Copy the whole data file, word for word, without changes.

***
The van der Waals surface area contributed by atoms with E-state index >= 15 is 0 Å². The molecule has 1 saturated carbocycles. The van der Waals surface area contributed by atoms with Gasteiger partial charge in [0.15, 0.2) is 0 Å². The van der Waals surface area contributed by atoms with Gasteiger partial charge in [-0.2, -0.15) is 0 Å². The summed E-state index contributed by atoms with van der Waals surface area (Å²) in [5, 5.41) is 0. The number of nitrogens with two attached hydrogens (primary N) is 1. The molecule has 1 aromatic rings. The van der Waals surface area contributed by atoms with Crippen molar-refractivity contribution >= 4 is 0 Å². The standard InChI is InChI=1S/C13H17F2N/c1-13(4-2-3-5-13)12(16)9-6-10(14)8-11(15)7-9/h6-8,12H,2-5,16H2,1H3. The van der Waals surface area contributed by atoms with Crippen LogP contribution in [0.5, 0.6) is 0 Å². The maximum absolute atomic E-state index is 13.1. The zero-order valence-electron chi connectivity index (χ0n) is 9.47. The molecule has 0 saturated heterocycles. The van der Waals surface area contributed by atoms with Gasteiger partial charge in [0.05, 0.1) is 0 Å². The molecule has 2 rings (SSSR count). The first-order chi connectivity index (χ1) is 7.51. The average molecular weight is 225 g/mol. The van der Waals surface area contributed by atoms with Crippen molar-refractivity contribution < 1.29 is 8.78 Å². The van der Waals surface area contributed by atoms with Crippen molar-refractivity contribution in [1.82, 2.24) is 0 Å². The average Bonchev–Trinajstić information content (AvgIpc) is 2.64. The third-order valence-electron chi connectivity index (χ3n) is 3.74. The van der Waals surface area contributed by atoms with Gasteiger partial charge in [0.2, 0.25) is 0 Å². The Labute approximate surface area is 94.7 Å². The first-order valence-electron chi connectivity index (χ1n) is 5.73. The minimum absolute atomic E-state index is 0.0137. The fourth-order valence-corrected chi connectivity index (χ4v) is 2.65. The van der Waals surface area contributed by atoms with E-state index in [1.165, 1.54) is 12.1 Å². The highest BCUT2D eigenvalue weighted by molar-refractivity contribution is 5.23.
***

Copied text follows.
The van der Waals surface area contributed by atoms with E-state index >= 15 is 0 Å². The molecule has 1 saturated carbocycles. The van der Waals surface area contributed by atoms with Gasteiger partial charge in [0.15, 0.2) is 0 Å². The van der Waals surface area contributed by atoms with Gasteiger partial charge in [-0.2, -0.15) is 0 Å². The summed E-state index contributed by atoms with van der Waals surface area (Å²) in [5, 5.41) is 0. The number of nitrogens with two attached hydrogens (primary N) is 1. The molecule has 1 aromatic rings. The van der Waals surface area contributed by atoms with Crippen molar-refractivity contribution >= 4 is 0 Å². The standard InChI is InChI=1S/C13H17F2N/c1-13(4-2-3-5-13)12(16)9-6-10(14)8-11(15)7-9/h6-8,12H,2-5,16H2,1H3. The van der Waals surface area contributed by atoms with Crippen LogP contribution in [0.5, 0.6) is 0 Å². The maximum absolute atomic E-state index is 13.1. The zero-order valence-electron chi connectivity index (χ0n) is 9.47. The molecule has 0 saturated heterocycles. The van der Waals surface area contributed by atoms with Gasteiger partial charge in [0.05, 0.1) is 0 Å². The molecule has 2 rings (SSSR count). The first-order chi connectivity index (χ1) is 7.51. The average molecular weight is 225 g/mol. The van der Waals surface area contributed by atoms with Crippen molar-refractivity contribution < 1.29 is 8.78 Å². The van der Waals surface area contributed by atoms with Crippen molar-refractivity contribution in [1.82, 2.24) is 0 Å². The average Bonchev–Trinajstić information content (AvgIpc) is 2.64. The third-order valence-electron chi connectivity index (χ3n) is 3.74. The van der Waals surface area contributed by atoms with Gasteiger partial charge in [0.2, 0.25) is 0 Å². The Labute approximate surface area is 94.7 Å². The first-order valence-electron chi connectivity index (χ1n) is 5.73. The minimum absolute atomic E-state index is 0.0137. The fourth-order valence-corrected chi connectivity index (χ4v) is 2.65. The van der Waals surface area contributed by atoms with E-state index in [1.165, 1.54) is 12.1 Å². The highest BCUT2D eigenvalue weighted by molar-refractivity contribution is 5.23.